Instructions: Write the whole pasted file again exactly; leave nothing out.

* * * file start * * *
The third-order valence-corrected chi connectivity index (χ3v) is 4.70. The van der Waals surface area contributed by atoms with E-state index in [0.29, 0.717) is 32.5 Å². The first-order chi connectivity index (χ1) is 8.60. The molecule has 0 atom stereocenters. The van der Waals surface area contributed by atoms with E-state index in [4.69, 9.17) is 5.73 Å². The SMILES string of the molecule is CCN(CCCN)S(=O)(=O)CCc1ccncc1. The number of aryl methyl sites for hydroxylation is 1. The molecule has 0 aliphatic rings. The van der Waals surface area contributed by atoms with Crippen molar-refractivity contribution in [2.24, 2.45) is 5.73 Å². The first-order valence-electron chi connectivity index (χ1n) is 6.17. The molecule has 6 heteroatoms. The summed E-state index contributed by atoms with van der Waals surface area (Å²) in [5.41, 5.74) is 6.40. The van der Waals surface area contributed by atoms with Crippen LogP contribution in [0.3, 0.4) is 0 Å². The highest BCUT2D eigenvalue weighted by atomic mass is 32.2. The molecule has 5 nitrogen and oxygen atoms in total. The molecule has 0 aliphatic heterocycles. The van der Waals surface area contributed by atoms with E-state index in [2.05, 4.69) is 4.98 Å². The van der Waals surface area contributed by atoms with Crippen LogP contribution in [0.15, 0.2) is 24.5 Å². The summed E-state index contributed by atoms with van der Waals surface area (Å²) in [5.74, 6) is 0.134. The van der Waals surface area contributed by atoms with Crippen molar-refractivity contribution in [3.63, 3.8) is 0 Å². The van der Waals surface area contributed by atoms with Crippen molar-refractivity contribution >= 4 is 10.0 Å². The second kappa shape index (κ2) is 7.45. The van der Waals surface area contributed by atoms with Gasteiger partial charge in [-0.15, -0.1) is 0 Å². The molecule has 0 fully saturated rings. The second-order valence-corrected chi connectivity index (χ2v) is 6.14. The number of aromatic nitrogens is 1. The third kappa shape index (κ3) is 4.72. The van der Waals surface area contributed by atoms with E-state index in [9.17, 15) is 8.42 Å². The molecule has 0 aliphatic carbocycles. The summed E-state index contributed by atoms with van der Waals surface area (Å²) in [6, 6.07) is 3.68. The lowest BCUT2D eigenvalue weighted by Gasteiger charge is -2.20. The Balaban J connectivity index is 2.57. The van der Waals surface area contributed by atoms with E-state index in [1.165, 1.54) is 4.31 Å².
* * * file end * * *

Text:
The third-order valence-corrected chi connectivity index (χ3v) is 4.70. The van der Waals surface area contributed by atoms with E-state index in [0.29, 0.717) is 32.5 Å². The first-order chi connectivity index (χ1) is 8.60. The molecule has 0 atom stereocenters. The van der Waals surface area contributed by atoms with E-state index in [4.69, 9.17) is 5.73 Å². The SMILES string of the molecule is CCN(CCCN)S(=O)(=O)CCc1ccncc1. The number of aryl methyl sites for hydroxylation is 1. The molecule has 0 aliphatic rings. The van der Waals surface area contributed by atoms with Crippen molar-refractivity contribution in [2.24, 2.45) is 5.73 Å². The first-order valence-electron chi connectivity index (χ1n) is 6.17. The molecule has 6 heteroatoms. The summed E-state index contributed by atoms with van der Waals surface area (Å²) in [5.41, 5.74) is 6.40. The van der Waals surface area contributed by atoms with Crippen LogP contribution in [0.3, 0.4) is 0 Å². The highest BCUT2D eigenvalue weighted by atomic mass is 32.2. The molecule has 5 nitrogen and oxygen atoms in total. The molecule has 0 aliphatic heterocycles. The van der Waals surface area contributed by atoms with E-state index in [2.05, 4.69) is 4.98 Å². The van der Waals surface area contributed by atoms with Crippen LogP contribution in [0.15, 0.2) is 24.5 Å². The summed E-state index contributed by atoms with van der Waals surface area (Å²) in [5.74, 6) is 0.134. The van der Waals surface area contributed by atoms with Crippen molar-refractivity contribution in [3.63, 3.8) is 0 Å². The van der Waals surface area contributed by atoms with Crippen molar-refractivity contribution >= 4 is 10.0 Å². The second kappa shape index (κ2) is 7.45. The van der Waals surface area contributed by atoms with Gasteiger partial charge in [-0.15, -0.1) is 0 Å². The molecule has 0 fully saturated rings. The second-order valence-corrected chi connectivity index (χ2v) is 6.14. The number of aromatic nitrogens is 1. The third kappa shape index (κ3) is 4.72. The van der Waals surface area contributed by atoms with E-state index in [9.17, 15) is 8.42 Å². The molecule has 0 aliphatic carbocycles. The summed E-state index contributed by atoms with van der Waals surface area (Å²) in [6, 6.07) is 3.68. The lowest BCUT2D eigenvalue weighted by Gasteiger charge is -2.20. The Balaban J connectivity index is 2.57. The van der Waals surface area contributed by atoms with E-state index in [1.165, 1.54) is 4.31 Å².